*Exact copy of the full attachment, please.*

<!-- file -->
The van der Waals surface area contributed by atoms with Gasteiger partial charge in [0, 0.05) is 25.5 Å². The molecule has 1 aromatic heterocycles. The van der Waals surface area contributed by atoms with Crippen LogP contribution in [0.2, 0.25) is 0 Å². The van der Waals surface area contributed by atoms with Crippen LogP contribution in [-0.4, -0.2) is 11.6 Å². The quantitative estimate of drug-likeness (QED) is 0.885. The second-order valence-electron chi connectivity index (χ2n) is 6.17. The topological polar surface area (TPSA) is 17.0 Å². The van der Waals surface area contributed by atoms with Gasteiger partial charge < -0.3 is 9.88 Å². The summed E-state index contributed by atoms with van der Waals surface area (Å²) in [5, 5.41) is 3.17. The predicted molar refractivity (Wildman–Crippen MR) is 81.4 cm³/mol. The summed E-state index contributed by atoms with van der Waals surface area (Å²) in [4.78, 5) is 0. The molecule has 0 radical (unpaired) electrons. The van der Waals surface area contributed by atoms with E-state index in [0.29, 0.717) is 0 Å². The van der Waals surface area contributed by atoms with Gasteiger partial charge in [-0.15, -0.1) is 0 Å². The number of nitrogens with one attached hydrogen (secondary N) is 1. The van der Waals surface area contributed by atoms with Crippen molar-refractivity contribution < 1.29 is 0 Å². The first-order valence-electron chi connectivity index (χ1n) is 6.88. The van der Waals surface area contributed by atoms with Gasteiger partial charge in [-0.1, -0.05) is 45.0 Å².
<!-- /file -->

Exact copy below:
The van der Waals surface area contributed by atoms with Gasteiger partial charge in [0, 0.05) is 25.5 Å². The molecule has 1 aromatic heterocycles. The van der Waals surface area contributed by atoms with Crippen LogP contribution in [0.2, 0.25) is 0 Å². The van der Waals surface area contributed by atoms with Crippen LogP contribution in [-0.4, -0.2) is 11.6 Å². The quantitative estimate of drug-likeness (QED) is 0.885. The second-order valence-electron chi connectivity index (χ2n) is 6.17. The topological polar surface area (TPSA) is 17.0 Å². The van der Waals surface area contributed by atoms with Gasteiger partial charge < -0.3 is 9.88 Å². The summed E-state index contributed by atoms with van der Waals surface area (Å²) in [5, 5.41) is 3.17. The predicted molar refractivity (Wildman–Crippen MR) is 81.4 cm³/mol. The summed E-state index contributed by atoms with van der Waals surface area (Å²) in [4.78, 5) is 0. The molecule has 0 radical (unpaired) electrons. The van der Waals surface area contributed by atoms with E-state index in [0.29, 0.717) is 0 Å². The van der Waals surface area contributed by atoms with Gasteiger partial charge in [-0.15, -0.1) is 0 Å². The number of nitrogens with one attached hydrogen (secondary N) is 1. The van der Waals surface area contributed by atoms with Crippen molar-refractivity contribution < 1.29 is 0 Å². The first-order valence-electron chi connectivity index (χ1n) is 6.88. The van der Waals surface area contributed by atoms with Gasteiger partial charge in [-0.1, -0.05) is 45.0 Å².